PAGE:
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Sunday, July 15, 2012

MOOC roundup - third week, comparing the models

MOOC I plan to post occasional reflections on ST101 and Power Searching with Google here as they progress.

The first thing to say this week is that these online courses are not really MOOCs, but MOTS. However, I'm going to continue to use the term MOOC for these courses as that is now established, although not technically accurate.


I struggled so badly on probability last week that I spent some time on Khan Academy. Hated it - videos poorly produced c.f. the Udacity screen captures, non-interactive (no questioning), boring, couldn't follow most of it. Having said that, I was unhappy with ST101 Unit 2: "Processes that generate data", as I felt it did not cover the title of the unit well (in contrast to Unit 1: Visualizing relationships in data, which was a very good overview of the first topic).

Back on familiar ground this week with Unit 3: normal distributions and the central limit theorem. I enjoyed the Laplace probability generations at the start of the unit though - well explained (but don't they belong in the previous Unit?). I didn't like all the complex algebra around the standard deviation - an unwelcome distraction based on the unnecessary "optional" python programming element of the course, which is increasing distracting me from the key statistics messages.

While I like the formative questions integrated with the video (which is really the strength of the Uadacity approach), it's starting to get irritating - too many itty bitty pieces. The format, which I initially liked, is starting to grate. There's also no way the bottom-end-of-Bloom's-pyramid approach translates into other disciplines with non-numercial answers.

And I'm annoyed with Udacity's mis-selling of this computer science course as a statistics course. It's not, and that's not what I signed up for. Under other circumstances, I'd be asking for my money back. For me, this is the week the cracks started to show in the Udacity model. Would I sign up for another Udactity course after this one? No, not now I've seen how their model works.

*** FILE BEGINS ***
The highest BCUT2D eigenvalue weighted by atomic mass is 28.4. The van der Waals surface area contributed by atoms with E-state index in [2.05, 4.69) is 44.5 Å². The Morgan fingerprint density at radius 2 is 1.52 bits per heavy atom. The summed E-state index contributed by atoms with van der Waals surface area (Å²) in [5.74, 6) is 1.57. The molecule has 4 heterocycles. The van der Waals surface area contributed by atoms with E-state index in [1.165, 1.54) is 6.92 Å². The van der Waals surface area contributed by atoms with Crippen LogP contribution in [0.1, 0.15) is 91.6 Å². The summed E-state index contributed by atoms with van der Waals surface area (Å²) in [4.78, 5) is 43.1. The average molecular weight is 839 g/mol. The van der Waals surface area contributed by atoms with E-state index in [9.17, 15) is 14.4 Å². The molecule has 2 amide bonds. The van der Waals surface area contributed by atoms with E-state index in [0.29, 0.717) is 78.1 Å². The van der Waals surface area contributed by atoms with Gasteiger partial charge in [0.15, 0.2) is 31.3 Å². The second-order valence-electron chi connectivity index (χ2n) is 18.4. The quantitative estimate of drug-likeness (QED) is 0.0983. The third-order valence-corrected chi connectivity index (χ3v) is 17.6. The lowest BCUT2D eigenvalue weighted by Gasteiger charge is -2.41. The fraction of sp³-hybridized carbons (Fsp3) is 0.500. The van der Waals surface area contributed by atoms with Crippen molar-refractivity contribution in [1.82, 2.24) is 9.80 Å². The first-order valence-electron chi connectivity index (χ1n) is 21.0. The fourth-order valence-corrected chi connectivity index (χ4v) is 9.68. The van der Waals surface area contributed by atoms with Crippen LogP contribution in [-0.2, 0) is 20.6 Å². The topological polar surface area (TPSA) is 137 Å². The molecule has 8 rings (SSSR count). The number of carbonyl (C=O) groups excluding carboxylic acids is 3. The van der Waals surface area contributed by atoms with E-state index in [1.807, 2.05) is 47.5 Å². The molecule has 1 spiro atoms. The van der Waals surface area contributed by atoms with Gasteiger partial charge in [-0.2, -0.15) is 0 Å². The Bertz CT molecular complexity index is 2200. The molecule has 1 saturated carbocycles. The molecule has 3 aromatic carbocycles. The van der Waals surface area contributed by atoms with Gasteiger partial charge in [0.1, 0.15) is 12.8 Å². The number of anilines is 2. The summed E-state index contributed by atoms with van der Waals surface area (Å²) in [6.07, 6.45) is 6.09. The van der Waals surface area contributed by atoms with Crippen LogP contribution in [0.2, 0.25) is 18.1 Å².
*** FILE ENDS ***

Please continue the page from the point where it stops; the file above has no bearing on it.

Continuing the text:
Second concurrent MOOC I started this week is Power Searching with Google. This feels very different from ST101, and, surprisingly from Google, far less slick. The course site has a homebrew feel about it, and there is no progress bar. The content consists entirely of well-produced but conventional YouTube videos interspersed with javascript-driven formative questions. For me, the videos are slightly too long, slightly too slow, but that reflects personal choice. The pace gives a non-pressured, relaxed feel to the proceedings. The summative assessment consists of a midway and a terminal quiz, completion of which (inside fairly tight deadlines of a few days) results in an electronic certificate of completion for participants. There is a Google Groups forum which I haven't bothered to join, partly because I'm allergic to Google Groups, partly because I haven't felt the need. This has had the effect of making me feel far more distanced from and less involved with this course that with ST101. There has also been one live Hangout so far that I wasn't able to join because of the timing and haven't yet watched the recording of.

It's a bit PR-orientated and Google is clearly using it to gather user data. No change there then. Hard to complain when you're not paying. I'm now halfway through this course and it feels like a worthwhile exercise. I've picked up some really nice tips related to image searching, e.g. image search for:

[scientist curriculum vitae]

Would I sign up for another course in this format, e.g. on Photoshop, Chrome or Blackboard? Yes I would, which is a very interesting contrast with Udacity.
 

Update: Here's the Hangout:




2 comments:

  1. We're running a survey on MOOC experiences, in preperation for our #oldsmooc so please share your insights, and pass the link on:
    http://tinyurl.com/moocsurvey

    ReplyDelete